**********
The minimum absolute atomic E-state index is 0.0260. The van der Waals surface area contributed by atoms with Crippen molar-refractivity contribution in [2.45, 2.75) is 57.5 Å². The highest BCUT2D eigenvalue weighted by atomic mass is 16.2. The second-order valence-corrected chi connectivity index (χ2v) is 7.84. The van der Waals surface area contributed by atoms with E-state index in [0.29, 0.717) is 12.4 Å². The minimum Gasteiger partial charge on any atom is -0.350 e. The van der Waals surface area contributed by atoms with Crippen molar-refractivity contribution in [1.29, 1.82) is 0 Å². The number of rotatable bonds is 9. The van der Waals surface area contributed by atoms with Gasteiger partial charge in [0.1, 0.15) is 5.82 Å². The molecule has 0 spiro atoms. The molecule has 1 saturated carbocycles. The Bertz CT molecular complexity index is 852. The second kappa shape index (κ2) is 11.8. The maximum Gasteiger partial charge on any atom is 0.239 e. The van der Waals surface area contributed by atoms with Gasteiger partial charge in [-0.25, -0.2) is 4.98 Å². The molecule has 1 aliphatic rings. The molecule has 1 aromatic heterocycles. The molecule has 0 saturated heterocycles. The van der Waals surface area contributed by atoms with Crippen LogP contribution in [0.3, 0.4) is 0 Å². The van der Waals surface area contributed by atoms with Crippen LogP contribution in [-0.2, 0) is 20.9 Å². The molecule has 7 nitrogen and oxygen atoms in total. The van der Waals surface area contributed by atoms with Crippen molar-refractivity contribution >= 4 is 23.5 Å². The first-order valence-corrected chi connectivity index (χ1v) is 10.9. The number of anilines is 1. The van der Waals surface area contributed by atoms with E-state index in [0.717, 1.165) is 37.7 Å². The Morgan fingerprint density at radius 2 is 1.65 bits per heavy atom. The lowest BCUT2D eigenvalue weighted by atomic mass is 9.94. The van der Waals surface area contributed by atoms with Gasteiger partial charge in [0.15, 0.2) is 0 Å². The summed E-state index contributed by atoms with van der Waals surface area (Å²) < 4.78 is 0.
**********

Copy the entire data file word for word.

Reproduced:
The minimum absolute atomic E-state index is 0.0260. The van der Waals surface area contributed by atoms with Crippen molar-refractivity contribution in [2.45, 2.75) is 57.5 Å². The highest BCUT2D eigenvalue weighted by atomic mass is 16.2. The second-order valence-corrected chi connectivity index (χ2v) is 7.84. The van der Waals surface area contributed by atoms with E-state index in [0.29, 0.717) is 12.4 Å². The minimum Gasteiger partial charge on any atom is -0.350 e. The van der Waals surface area contributed by atoms with Crippen molar-refractivity contribution in [1.29, 1.82) is 0 Å². The number of rotatable bonds is 9. The van der Waals surface area contributed by atoms with Gasteiger partial charge in [0.1, 0.15) is 5.82 Å². The molecule has 0 spiro atoms. The molecule has 1 saturated carbocycles. The Bertz CT molecular complexity index is 852. The second kappa shape index (κ2) is 11.8. The maximum Gasteiger partial charge on any atom is 0.239 e. The van der Waals surface area contributed by atoms with Gasteiger partial charge in [-0.25, -0.2) is 4.98 Å². The molecule has 1 aliphatic rings. The molecule has 1 aromatic heterocycles. The molecule has 0 saturated heterocycles. The van der Waals surface area contributed by atoms with Crippen LogP contribution in [0.3, 0.4) is 0 Å². The van der Waals surface area contributed by atoms with Crippen LogP contribution in [-0.2, 0) is 20.9 Å². The molecule has 7 nitrogen and oxygen atoms in total. The van der Waals surface area contributed by atoms with Crippen molar-refractivity contribution >= 4 is 23.5 Å². The first-order valence-corrected chi connectivity index (χ1v) is 10.9. The number of anilines is 1. The van der Waals surface area contributed by atoms with E-state index in [0.717, 1.165) is 37.7 Å². The Morgan fingerprint density at radius 2 is 1.65 bits per heavy atom. The lowest BCUT2D eigenvalue weighted by atomic mass is 9.94. The van der Waals surface area contributed by atoms with Gasteiger partial charge in [0.15, 0.2) is 0 Å². The summed E-state index contributed by atoms with van der Waals surface area (Å²) < 4.78 is 0.